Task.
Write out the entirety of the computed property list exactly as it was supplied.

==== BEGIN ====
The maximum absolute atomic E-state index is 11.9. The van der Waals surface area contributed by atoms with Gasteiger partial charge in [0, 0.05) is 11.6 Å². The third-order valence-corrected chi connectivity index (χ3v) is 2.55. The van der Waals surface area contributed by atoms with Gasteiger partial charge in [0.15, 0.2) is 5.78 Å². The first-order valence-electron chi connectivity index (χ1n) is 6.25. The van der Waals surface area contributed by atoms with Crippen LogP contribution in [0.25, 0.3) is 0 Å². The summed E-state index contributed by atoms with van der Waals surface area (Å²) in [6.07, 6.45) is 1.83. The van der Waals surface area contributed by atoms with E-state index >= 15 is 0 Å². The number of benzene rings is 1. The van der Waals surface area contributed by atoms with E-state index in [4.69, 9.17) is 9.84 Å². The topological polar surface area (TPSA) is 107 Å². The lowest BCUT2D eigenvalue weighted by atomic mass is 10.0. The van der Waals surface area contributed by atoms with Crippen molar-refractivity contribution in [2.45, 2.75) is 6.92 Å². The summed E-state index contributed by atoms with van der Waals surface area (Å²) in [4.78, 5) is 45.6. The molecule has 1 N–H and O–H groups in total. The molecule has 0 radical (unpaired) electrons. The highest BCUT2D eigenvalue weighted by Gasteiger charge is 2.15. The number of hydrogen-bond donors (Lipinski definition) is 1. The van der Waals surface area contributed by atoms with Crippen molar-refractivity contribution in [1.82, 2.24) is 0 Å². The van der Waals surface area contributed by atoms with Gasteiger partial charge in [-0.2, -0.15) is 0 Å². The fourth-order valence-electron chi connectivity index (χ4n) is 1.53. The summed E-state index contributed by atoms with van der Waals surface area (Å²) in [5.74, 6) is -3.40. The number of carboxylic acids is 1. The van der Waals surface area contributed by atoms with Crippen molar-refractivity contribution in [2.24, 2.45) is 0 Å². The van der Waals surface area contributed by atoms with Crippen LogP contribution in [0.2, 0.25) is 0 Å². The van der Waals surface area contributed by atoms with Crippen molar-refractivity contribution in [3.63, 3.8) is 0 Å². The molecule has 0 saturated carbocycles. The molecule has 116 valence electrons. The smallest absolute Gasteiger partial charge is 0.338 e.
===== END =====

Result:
The maximum absolute atomic E-state index is 11.9. The van der Waals surface area contributed by atoms with Gasteiger partial charge in [0, 0.05) is 11.6 Å². The third-order valence-corrected chi connectivity index (χ3v) is 2.55. The van der Waals surface area contributed by atoms with Gasteiger partial charge in [0.15, 0.2) is 5.78 Å². The first-order valence-electron chi connectivity index (χ1n) is 6.25. The van der Waals surface area contributed by atoms with Crippen LogP contribution in [0.25, 0.3) is 0 Å². The summed E-state index contributed by atoms with van der Waals surface area (Å²) in [6.07, 6.45) is 1.83. The van der Waals surface area contributed by atoms with E-state index >= 15 is 0 Å². The number of benzene rings is 1. The van der Waals surface area contributed by atoms with E-state index in [4.69, 9.17) is 9.84 Å². The topological polar surface area (TPSA) is 107 Å². The lowest BCUT2D eigenvalue weighted by atomic mass is 10.0. The van der Waals surface area contributed by atoms with Crippen molar-refractivity contribution in [2.45, 2.75) is 6.92 Å². The summed E-state index contributed by atoms with van der Waals surface area (Å²) in [4.78, 5) is 45.6. The molecule has 1 N–H and O–H groups in total. The molecule has 0 radical (unpaired) electrons. The highest BCUT2D eigenvalue weighted by Gasteiger charge is 2.15. The number of hydrogen-bond donors (Lipinski definition) is 1. The van der Waals surface area contributed by atoms with Crippen molar-refractivity contribution in [1.82, 2.24) is 0 Å². The van der Waals surface area contributed by atoms with Gasteiger partial charge in [-0.2, -0.15) is 0 Å². The fourth-order valence-electron chi connectivity index (χ4n) is 1.53. The summed E-state index contributed by atoms with van der Waals surface area (Å²) in [5.74, 6) is -3.40. The number of carboxylic acids is 1. The van der Waals surface area contributed by atoms with Crippen molar-refractivity contribution in [2.24, 2.45) is 0 Å². The van der Waals surface area contributed by atoms with Crippen LogP contribution in [0.2, 0.25) is 0 Å². The van der Waals surface area contributed by atoms with Crippen molar-refractivity contribution in [3.63, 3.8) is 0 Å². The molecule has 0 saturated carbocycles. The molecule has 116 valence electrons. The smallest absolute Gasteiger partial charge is 0.338 e.